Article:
I consider myself reasonably well travelled and have done a big circle around the world without having fallen off the edge. I normally travel with an 80 litre backpack and carry a small daypack which holds tickets, passport, coat, brolly, some water, and my netbook entertainment system.
I rarely travel with a case. A case is good when you are carrying lots of clothing, and in particular when you are carrying suits or other clothing which should not be crumpled. A case will carry perhaps twice that of a backpack, but I find them to be too cumbersome. There is a move to small dragable cases which can be taken on board a flight, but I find these slightly too small. One day I will fall over one of those.
As examples of the advantage of a backpack over a case consider these.
If I am going through a busy airport (Heathrow) I can walk at a fast pace through crowds and up escalators, jump on and off trains, and will not obstruct people on the way. With a case I find this opposite. On the tube and on buses a case always get in the way.
I clearly remember having a case ripped out of my hand by an over enthusiastic “porter” at a foreign airport. I thought he was going to steal it, but he took it a few hundred yards to a waiting transfer bus and stuck out his hand. He could not do that with a backpack.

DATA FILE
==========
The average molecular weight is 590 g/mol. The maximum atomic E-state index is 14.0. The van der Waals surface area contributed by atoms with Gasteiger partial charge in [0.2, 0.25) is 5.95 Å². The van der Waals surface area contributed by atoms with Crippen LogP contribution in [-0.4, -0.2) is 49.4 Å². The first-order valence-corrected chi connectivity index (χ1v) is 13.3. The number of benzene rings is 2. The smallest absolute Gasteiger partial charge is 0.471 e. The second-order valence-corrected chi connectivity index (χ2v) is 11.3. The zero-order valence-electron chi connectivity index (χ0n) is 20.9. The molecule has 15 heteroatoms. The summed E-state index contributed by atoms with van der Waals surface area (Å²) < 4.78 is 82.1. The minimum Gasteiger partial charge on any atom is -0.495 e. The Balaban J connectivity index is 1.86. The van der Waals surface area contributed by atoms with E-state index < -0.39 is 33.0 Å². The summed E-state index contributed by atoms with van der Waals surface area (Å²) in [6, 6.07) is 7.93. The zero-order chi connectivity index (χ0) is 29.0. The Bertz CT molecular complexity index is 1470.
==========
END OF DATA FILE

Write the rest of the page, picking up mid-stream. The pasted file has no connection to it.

On several occasions I have had to walk several miles to get a connection, as either trains were not running or it was easiest to do so. With a backpack you are away and do not have the issue of an aching arm dragging a heavy case.
I find a backpack easier to stuff. On the outward journey I usually have ample space, on the return the backpack it loaded to the gunnels with all kinds of things.
One minor disadvantage of a backpack is at airport check ins. Most insist non standard luggage goes to a security check in rather than down the chute in the normal way.
So for me a backpack wins hands down over a case for a long stay holiday.
Ensure your clothing is packed in a plastic liner. When it rains clothing stays dry.
I carry a simple bike lock so that if your pack is out of sight you can secure it slightly better.
Carry some bin liners for packing items on the return journey.
Anything electrical should have its own separate plastic bag.
Make sure heavy stuff is at the bottom, easier to carry.
Make sure the carrying straps are correctly adjusted, otherwise your shoulders may hurt or the pack will be wonky.
Tidy away any loose straps to avoid entanglement in machinery.
Make your pack distinctive so it is easily identified.
Have address labels tucked out of sight. If it is lost they will do their job, and be away from prying eyes.